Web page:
Dillon Campbell’s NFL combine

File Photo by Heather Davidson

File Photo by Heather Davidson

Last month, Wilfrid Laurier University’s Dillon Campbell attended the 2015 NFL regional combine located in Baltimore, Maryland. Only 148 names were invited into the home of the Baltimore Ravens training facility; a feat for anyone to make this short list, but even more impressive coming from a small school in Canada.

However, the players that attend this combine are fundamentally different than the ones brought to the ‘flagship’ combine in Indianapolis. Matt Birk, the NFL Director of Football Development, attended the combine and on a video from NFL.com referred to these type of players as “PHDs” which stands for poor, hungry and determined.

“Originally I was nervous heading down there, the day of, the morning of. I wasn’t really sure what to expect but once I got there,” said Campbell. “I felt right at home once I got on the field.”

Campbell reflected on his performance in Maryland, highlighting his most impressive statistics.

“I guess what I’m most proud of is my broad jump; I improved that from the East-West [Bowl]. I think [there] I jumped 9:9. I jumped a 10 flat there, this past combine,” he said.

The forty-yard dash is an integral part to showcase any running back’s game. Speed into holes and cuts shapes a strong ground game. Campbell ran a 4.75, which is a number he looks to improve in the coming months.

“The forty I ran a 4.75, which wasn’t terrible but I still want to get that down for the CFL combine” he said.

According to Campbell, if he manages to make an NFL camp for this upcoming season, it would reflect strongly on Ontario University Athletics’ football and the Laurier program.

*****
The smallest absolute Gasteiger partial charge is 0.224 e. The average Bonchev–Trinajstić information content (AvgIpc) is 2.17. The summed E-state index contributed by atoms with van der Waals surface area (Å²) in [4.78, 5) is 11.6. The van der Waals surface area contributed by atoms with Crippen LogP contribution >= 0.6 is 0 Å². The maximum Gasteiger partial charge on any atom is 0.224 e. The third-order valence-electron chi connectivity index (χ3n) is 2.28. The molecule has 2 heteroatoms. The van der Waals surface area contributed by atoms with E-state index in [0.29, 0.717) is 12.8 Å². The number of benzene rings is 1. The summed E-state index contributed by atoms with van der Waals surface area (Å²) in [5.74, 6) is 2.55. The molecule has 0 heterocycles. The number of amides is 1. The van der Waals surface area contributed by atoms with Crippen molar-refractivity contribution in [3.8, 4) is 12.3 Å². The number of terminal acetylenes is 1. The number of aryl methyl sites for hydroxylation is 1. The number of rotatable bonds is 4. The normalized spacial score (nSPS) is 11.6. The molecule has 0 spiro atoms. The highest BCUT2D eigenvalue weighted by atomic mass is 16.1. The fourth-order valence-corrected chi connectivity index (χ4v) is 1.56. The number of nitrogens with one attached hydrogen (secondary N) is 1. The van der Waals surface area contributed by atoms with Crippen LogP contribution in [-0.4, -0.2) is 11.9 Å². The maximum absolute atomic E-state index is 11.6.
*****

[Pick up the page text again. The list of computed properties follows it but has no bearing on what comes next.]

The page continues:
“It would definitely reflect huge on myself and the university kind of just put our selves on the map and kind of show that we do have talent up here in Canada,” he said.

Where Campbell will play next season is uncertain and many factors will go into deciding his future.

“ A lot of things have to fall in place to say exactly where I’ll land next season” he said.

Campbell touts impressive statistics and a strong skill set for any professional football club. His largest point is the national rushing title.

“I guess this past season was a big, if not the biggest point on my resume. I did have a great season myself,” he said.

The transition from the Canadian to American running game is significant and requires a transition, according to Campbell. There is one less down in the CFL, which lessens most running backs carriers and lends itself to an air game. Canadian running backs needed to have higher yards per carry to sufficiently move the chains. Canadian offences allow more motion with receivers and backfield weapons, this type of motion breeds deception into offensive game plans.

However, Campbell believes he is as ready and poised to make it with grace as anyone.

“I’m a versatile player and I’m coachable player so I definitely think I can transition effectively,” said Campbell.

The coming months will show whether or not any teams will get in contact with the backfield star out of Waterloo.

 

 

 

 

 

 

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